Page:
Maeve Visser Knoth: Picture Books during PE

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Wednesday, August 30, 2006

Picture Books during PE

In response to a question from a recent reader, I would like to describe a little about ways I have seen picture books used as part of an elementary school physical education program. I strongly believe that the right picture book can be used to start almost anything with children. Picture books can be part of a birthday party, part of rainy day recess, the thing you pull out of your bag when there is a line at the bank or the way to introduce a group of kids meeting each other for the first soccer practice. That said, I have seen picture books become an integral part of a physical education program and I have had fun inventing games to use with picture books.

One teacher I have observed starts most classes by reading aloud a picture book. Sometimes the book is just a way to focus the children and get them ready to listen to instructions. Sometimes the story leads into a game. When this is the case, the game often comes directly from the story. We would call most of these games "glorified tag" but to the students, these games are invented just for them.

Many books lend themselves to being "played". I enjoy reading The Great White Man-Eating Shark by Margaret Mahy and having kids act out the book as a game. The story is about Norvin, a very homely boy who looks very much like a shark. Norvin discovers that if he straps a dorsal fin to his back and streaks "back and forth like a silver arrow" through the nearby cove, the other swimmers flee and he has the water to himself. I have often read this book to an enthusiastic audience of 1st and 2nd graders and had them "shoot back and forth" across the gym floor pretending to be sharks. Once they have acted this out several times, the kids can smoothly transition into a game of tag with some children being "Norvin" trying to catch the innocent swimmers.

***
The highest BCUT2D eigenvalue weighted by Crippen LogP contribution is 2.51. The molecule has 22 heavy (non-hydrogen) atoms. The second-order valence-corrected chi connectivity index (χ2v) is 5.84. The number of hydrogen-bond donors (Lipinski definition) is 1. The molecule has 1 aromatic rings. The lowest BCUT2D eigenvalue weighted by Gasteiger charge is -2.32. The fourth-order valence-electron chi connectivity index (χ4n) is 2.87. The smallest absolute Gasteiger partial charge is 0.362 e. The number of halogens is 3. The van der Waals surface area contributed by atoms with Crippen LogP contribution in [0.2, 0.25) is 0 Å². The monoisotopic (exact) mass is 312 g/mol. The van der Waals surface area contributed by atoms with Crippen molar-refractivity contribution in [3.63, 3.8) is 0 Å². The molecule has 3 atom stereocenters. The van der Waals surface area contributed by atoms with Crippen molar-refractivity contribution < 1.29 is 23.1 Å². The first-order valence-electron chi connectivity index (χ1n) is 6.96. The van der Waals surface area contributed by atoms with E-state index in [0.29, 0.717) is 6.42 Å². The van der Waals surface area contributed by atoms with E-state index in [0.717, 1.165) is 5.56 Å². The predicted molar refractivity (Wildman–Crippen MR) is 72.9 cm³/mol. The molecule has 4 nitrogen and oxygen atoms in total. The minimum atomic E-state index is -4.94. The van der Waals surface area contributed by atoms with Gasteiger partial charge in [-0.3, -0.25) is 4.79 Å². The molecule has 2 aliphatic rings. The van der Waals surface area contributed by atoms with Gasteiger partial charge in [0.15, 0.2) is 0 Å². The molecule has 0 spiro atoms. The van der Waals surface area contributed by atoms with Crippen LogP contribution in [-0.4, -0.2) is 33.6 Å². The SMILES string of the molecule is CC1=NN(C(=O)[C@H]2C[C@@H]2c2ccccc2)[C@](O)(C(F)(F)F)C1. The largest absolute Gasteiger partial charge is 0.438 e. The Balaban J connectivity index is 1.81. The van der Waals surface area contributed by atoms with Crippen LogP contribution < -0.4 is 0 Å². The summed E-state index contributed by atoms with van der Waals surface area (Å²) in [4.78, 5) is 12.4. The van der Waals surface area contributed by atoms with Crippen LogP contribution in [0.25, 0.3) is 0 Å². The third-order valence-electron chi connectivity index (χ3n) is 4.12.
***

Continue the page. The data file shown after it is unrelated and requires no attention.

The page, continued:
Counting books can be another good resource for PE teachers. Ten Sly Piranhas by William Wise is a funny reverse counting book that lends itself to physical play. Depending on the size of the group, I write the numbers from 1 through 10 with chalk on the ground or on large pieces of paper. The numbers can be a kind of "base" so that when there are ten pieces of paper on the floor and ten piranhas alive, the children have ten safe places to stand. As fish get eaten in the story, I pick up the numbers and there are fewer places to stand without getting caught. You will recognize this as a variation on "musical chairs".

Much of the time when I am reading to young children and trying to find ways to extend their literary experience, I fall back on traditional games. I don't have to invent a new game, I just have to come up with a slight twist on an old favorite. The book Avocado Baby by John Burningham has tremendous appeal to kindergartners and first graders because it is about a baby who becomes incredibly strong when he eats avocados. Few little children have not fantasized about having amazing strength. After reading Avocado Baby children enjoy a good game of "Simon Says" but this time it is not Simon who is in charge, it is Avocado Baby. So "Avocado Baby says touch your toes...and Avocado Baby says show your muscles!"

I would love to hear about more games that are directly connected to picture books.


Blogger kim said...

Thanks so much for your fantastic suggestions! I will definitely use them!
For now I'm having the children act as a group "Very Hungry Caterpillar" and "Itsy Bitsy Spider".
Thank you!

8/30/2006 10:23 PM  

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